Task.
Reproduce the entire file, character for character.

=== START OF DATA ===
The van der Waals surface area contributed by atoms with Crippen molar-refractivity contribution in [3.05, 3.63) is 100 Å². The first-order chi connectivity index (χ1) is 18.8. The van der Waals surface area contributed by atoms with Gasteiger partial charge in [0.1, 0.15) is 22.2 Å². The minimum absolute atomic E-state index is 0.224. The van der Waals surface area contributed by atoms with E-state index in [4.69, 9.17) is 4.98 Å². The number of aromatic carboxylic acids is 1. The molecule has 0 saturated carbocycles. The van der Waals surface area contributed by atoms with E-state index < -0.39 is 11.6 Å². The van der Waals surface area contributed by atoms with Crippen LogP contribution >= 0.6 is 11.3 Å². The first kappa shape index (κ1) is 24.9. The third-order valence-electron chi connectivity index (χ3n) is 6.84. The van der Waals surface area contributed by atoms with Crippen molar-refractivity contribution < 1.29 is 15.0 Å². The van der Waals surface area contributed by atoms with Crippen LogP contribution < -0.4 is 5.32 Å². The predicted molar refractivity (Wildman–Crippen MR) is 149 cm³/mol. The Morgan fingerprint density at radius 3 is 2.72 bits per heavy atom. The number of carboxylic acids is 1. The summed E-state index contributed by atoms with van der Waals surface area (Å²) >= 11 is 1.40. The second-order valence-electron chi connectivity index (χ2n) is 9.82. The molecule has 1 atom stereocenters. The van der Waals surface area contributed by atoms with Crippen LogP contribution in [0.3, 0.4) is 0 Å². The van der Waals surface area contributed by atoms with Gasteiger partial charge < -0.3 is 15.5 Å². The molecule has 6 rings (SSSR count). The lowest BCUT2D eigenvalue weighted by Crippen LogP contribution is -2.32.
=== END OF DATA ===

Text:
The van der Waals surface area contributed by atoms with Crippen molar-refractivity contribution in [3.05, 3.63) is 100 Å². The first-order chi connectivity index (χ1) is 18.8. The van der Waals surface area contributed by atoms with Gasteiger partial charge in [0.1, 0.15) is 22.2 Å². The minimum absolute atomic E-state index is 0.224. The van der Waals surface area contributed by atoms with E-state index in [4.69, 9.17) is 4.98 Å². The number of aromatic carboxylic acids is 1. The molecule has 0 saturated carbocycles. The van der Waals surface area contributed by atoms with E-state index < -0.39 is 11.6 Å². The van der Waals surface area contributed by atoms with Crippen LogP contribution >= 0.6 is 11.3 Å². The first kappa shape index (κ1) is 24.9. The third-order valence-electron chi connectivity index (χ3n) is 6.84. The van der Waals surface area contributed by atoms with Crippen molar-refractivity contribution < 1.29 is 15.0 Å². The van der Waals surface area contributed by atoms with Crippen LogP contribution < -0.4 is 5.32 Å². The predicted molar refractivity (Wildman–Crippen MR) is 149 cm³/mol. The Morgan fingerprint density at radius 3 is 2.72 bits per heavy atom. The number of carboxylic acids is 1. The summed E-state index contributed by atoms with van der Waals surface area (Å²) >= 11 is 1.40. The second-order valence-electron chi connectivity index (χ2n) is 9.82. The molecule has 1 atom stereocenters. The van der Waals surface area contributed by atoms with Crippen LogP contribution in [0.3, 0.4) is 0 Å². The van der Waals surface area contributed by atoms with Gasteiger partial charge < -0.3 is 15.5 Å². The molecule has 6 rings (SSSR count). The lowest BCUT2D eigenvalue weighted by Crippen LogP contribution is -2.32.